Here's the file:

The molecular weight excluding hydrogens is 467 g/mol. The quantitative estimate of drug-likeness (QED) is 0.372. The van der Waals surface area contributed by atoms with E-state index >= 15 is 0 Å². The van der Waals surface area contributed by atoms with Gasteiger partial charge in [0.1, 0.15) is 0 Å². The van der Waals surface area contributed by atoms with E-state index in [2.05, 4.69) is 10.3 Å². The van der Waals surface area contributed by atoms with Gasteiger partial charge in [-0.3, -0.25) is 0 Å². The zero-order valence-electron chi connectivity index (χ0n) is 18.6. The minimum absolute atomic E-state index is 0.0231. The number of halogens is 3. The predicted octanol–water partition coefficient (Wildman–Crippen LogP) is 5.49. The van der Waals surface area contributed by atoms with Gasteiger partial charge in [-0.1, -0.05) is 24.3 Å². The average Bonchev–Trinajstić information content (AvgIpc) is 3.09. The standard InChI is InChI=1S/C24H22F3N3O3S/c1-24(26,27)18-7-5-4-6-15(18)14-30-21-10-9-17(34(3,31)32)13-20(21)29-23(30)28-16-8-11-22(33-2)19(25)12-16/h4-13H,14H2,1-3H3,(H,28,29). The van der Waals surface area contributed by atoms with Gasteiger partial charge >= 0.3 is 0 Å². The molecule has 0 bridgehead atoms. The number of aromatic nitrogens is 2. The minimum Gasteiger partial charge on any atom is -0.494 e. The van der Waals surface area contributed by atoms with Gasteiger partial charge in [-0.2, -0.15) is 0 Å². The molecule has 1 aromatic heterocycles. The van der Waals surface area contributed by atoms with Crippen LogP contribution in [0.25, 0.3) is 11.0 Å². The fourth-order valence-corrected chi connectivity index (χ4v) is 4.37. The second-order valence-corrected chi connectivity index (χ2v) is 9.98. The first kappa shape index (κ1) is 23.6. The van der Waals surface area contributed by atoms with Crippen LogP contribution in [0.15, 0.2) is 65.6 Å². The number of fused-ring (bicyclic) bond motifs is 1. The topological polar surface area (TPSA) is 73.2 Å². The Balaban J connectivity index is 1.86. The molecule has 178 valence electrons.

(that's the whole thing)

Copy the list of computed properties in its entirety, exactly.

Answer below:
The molecular weight excluding hydrogens is 467 g/mol. The quantitative estimate of drug-likeness (QED) is 0.372. The van der Waals surface area contributed by atoms with E-state index >= 15 is 0 Å². The van der Waals surface area contributed by atoms with Gasteiger partial charge in [0.1, 0.15) is 0 Å². The van der Waals surface area contributed by atoms with E-state index in [2.05, 4.69) is 10.3 Å². The van der Waals surface area contributed by atoms with Gasteiger partial charge in [-0.3, -0.25) is 0 Å². The zero-order valence-electron chi connectivity index (χ0n) is 18.6. The minimum absolute atomic E-state index is 0.0231. The number of halogens is 3. The predicted octanol–water partition coefficient (Wildman–Crippen LogP) is 5.49. The van der Waals surface area contributed by atoms with Gasteiger partial charge in [-0.1, -0.05) is 24.3 Å². The average Bonchev–Trinajstić information content (AvgIpc) is 3.09. The standard InChI is InChI=1S/C24H22F3N3O3S/c1-24(26,27)18-7-5-4-6-15(18)14-30-21-10-9-17(34(3,31)32)13-20(21)29-23(30)28-16-8-11-22(33-2)19(25)12-16/h4-13H,14H2,1-3H3,(H,28,29). The van der Waals surface area contributed by atoms with Gasteiger partial charge >= 0.3 is 0 Å². The molecule has 0 bridgehead atoms. The number of aromatic nitrogens is 2. The minimum Gasteiger partial charge on any atom is -0.494 e. The van der Waals surface area contributed by atoms with Gasteiger partial charge in [-0.2, -0.15) is 0 Å². The molecule has 1 aromatic heterocycles. The van der Waals surface area contributed by atoms with Crippen LogP contribution in [0.25, 0.3) is 11.0 Å². The fourth-order valence-corrected chi connectivity index (χ4v) is 4.37. The second-order valence-corrected chi connectivity index (χ2v) is 9.98. The first kappa shape index (κ1) is 23.6. The van der Waals surface area contributed by atoms with Crippen LogP contribution in [0.15, 0.2) is 65.6 Å². The number of fused-ring (bicyclic) bond motifs is 1. The topological polar surface area (TPSA) is 73.2 Å². The Balaban J connectivity index is 1.86. The molecule has 178 valence electrons.